From time to time, every woman experiences fluctuations in her menstrual cycle, or period. But skipping two or more periods in a row may indicate a more serious medical condition.

Why Should You Worry About Missed Periods?
In most women, the lining of the uterus builds up with tissue and blood every month. If you are not menstruating, that lining is not being shed. If you don’t shed the lining of the uterus, it could build up to dangerous levels causing the growth of abnormal precancerous cells or infection.

What Will Your Doctor Do?
In order to properly treat you, your doctor must discover the cause of your missed periods. Your doctor will perform a pelvic exam, Pap smear and manual exam. They will also most likely order blood work to check for the pregnancy hormone hCG, hormone levels, and thyroid problems. You may also have an ultrasound.

Pregnancy
The most common cause of missed periods is pregnancy. If you think there is a possibility you might be pregnant, take a home pregnancy test or see your doctor. They can perform a urine or blood pregnancy test. If these tests show the presence of hCG, you are pregnant.

Changes in Medications
Another cause of missed periods is changing, starting or stopping medications. This is especially common with birth control medications. Talk to your doctor if you suspect this side effect.

Being Overweight or Underweight
Too much or not enough weight on your body affects your hormones, which in turn can cause missed periods. If you are overweight, shedding some of those unwanted pounds will usually help your menstrual period become regular again.

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If you are underweight, your periods may stop completely. Your body needs an adequate amount of nutrition in order for menstruation to function properly. If not treated, malnutrition can lead to infertility. This can be a problem for women who work out to the extreme, those with eating disorders and professional athletes. Gaining some weight should correct the problem.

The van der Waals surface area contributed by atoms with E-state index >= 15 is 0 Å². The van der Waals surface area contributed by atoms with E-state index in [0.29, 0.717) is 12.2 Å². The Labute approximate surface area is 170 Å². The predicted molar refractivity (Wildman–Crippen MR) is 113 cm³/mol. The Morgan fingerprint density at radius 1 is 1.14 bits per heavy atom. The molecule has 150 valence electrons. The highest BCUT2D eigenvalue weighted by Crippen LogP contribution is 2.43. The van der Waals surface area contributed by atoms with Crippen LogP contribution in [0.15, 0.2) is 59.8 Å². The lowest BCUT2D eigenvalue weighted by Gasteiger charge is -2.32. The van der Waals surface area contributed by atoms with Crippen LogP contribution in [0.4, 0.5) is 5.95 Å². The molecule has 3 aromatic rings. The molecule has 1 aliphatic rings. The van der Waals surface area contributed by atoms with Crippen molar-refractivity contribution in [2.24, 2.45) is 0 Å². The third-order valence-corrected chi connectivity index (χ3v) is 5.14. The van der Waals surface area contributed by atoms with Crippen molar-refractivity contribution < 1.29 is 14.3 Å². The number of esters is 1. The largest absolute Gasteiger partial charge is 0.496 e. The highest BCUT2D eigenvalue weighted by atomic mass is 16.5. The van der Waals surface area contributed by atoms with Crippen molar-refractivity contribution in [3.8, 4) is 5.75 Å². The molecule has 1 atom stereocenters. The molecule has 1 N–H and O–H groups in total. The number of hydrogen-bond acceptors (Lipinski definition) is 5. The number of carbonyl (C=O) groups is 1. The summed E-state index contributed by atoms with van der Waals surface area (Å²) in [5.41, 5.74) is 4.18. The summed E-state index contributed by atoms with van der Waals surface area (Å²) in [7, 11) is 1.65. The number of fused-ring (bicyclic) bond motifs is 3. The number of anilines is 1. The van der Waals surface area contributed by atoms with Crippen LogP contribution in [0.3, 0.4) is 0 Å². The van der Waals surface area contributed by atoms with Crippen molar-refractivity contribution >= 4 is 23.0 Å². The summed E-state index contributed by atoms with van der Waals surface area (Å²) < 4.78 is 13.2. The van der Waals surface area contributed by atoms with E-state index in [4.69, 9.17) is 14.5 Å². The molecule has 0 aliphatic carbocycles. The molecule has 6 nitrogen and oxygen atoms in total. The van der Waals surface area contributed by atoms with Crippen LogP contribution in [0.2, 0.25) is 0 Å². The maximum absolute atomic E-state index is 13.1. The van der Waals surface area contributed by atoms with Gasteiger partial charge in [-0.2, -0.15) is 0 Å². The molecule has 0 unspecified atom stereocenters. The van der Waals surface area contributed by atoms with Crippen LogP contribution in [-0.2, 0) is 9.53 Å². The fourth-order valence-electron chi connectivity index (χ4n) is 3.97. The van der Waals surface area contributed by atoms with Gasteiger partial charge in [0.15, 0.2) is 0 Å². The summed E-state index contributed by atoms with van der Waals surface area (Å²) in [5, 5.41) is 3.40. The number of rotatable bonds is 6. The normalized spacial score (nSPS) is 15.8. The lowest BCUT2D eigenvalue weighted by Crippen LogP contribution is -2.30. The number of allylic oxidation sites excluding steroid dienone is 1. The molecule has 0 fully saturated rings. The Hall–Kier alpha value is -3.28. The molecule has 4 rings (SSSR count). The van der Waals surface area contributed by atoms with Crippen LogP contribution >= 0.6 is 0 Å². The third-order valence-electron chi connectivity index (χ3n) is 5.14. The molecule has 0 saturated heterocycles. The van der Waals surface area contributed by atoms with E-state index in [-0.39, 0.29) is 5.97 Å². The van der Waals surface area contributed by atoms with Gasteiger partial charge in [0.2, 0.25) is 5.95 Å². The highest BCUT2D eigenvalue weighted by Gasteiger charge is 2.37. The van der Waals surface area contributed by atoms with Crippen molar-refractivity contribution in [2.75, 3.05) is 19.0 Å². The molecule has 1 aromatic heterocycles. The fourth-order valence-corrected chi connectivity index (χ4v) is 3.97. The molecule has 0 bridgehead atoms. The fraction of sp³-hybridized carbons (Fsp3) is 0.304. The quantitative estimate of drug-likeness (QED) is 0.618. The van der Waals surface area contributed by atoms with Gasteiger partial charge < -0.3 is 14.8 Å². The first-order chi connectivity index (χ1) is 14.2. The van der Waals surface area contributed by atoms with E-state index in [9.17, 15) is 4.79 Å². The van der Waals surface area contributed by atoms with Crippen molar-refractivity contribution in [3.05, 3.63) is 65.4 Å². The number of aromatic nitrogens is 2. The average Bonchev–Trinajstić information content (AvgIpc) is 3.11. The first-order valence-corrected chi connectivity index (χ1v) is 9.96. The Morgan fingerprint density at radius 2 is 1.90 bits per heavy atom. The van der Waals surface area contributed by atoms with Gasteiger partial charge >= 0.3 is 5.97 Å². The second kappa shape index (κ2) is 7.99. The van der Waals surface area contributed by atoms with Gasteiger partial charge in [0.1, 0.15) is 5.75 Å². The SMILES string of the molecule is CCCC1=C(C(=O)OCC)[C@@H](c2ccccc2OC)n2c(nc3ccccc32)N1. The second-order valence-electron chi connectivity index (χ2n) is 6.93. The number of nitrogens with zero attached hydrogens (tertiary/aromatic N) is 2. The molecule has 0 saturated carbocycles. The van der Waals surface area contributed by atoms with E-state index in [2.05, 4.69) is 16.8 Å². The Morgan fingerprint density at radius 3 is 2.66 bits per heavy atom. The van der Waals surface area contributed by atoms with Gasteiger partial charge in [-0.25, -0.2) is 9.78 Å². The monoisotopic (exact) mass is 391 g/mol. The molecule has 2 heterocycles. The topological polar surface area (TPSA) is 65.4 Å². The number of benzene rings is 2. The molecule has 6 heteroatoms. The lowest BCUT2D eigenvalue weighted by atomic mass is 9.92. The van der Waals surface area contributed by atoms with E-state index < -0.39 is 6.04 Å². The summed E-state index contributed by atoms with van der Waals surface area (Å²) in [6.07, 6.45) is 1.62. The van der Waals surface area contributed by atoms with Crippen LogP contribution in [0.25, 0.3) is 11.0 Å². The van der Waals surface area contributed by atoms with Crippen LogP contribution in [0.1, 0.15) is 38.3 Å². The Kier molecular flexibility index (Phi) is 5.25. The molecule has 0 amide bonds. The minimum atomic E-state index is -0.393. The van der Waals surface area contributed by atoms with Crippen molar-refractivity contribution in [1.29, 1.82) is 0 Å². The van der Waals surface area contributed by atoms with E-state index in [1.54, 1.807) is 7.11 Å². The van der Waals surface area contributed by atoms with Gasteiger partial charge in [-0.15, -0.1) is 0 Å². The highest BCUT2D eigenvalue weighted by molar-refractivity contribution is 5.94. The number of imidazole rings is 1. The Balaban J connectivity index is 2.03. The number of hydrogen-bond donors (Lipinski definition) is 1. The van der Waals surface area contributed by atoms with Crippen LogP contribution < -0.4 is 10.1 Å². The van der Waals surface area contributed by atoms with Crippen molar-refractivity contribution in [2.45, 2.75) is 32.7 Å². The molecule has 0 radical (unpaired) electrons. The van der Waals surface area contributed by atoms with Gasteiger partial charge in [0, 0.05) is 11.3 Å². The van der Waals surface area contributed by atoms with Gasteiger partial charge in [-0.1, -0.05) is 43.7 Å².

Peri-Menopause
The period of transition between reproductive age (menstruation) and non-reproductive age (menopause) may cause your menstrual periods to change. They may become heavier, lighter, more or less frequent or shorter or longer in duration. You may find that you are missing more and more periods.

Premature Menopause
In the U.S., 51 is the average age for natural menopause. Sometimes however, due to genetics, illness, medical procedures, a hysterectomy or chemotherapy treatments women experience premature menopause. Premature menopause is menopause that occurs before age 40. If you believe you may be experiencing this condition, see your doctor. There are some excellent medications that can help alleviate some of the symptoms associated with premature menopause.

Menopause
Menopause is the second most common cause of missed periods. During menopause, a woman no longer ovulates or menstruates and ceases to be fertile. Every woman will eventually experience menopause.

Illness
Illnesses such as STDs, the flu or even the common cold can cause missed periods. Usually, once you recover from the illness, your periods will return to normal.

Ectopic Pregnancy
An ectopic pregnancy is a life threatening condition that occurs when an embryo implants itself in one of the fallopian tubes instead of the uterus. The embryo continues to grow inside the fallopian tube and can causethe tube to rupture. If the tube ruptures, hemorrhaging, pain and bleeding can occur. If there is no medical intervention, death can result. Additional symptoms include nausea, vomiting, lower abdominal pain, sharp abdominal cramps, dizziness, fainting, weakness or pain in the shoulder, neck or rectum. If you suspect an ectopic pregnancy, seek medical assistance immediately.

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Polycystic Ovarian Syndrome (PCOS)
PCOS is a hormonal problem in which a woman’s body makes high levels of androgens. Androgens are male hormones. This hormonal imbalance can cause missed periods. Women with PCOS usually have cysts in their ovaries and experience menstrual irregularities. PCOS is the most common cause of infertility in women in the U.S.

Sources
Web MD: All About Menstruation
WebMD: Ectopic Pregnancy
Medicine Net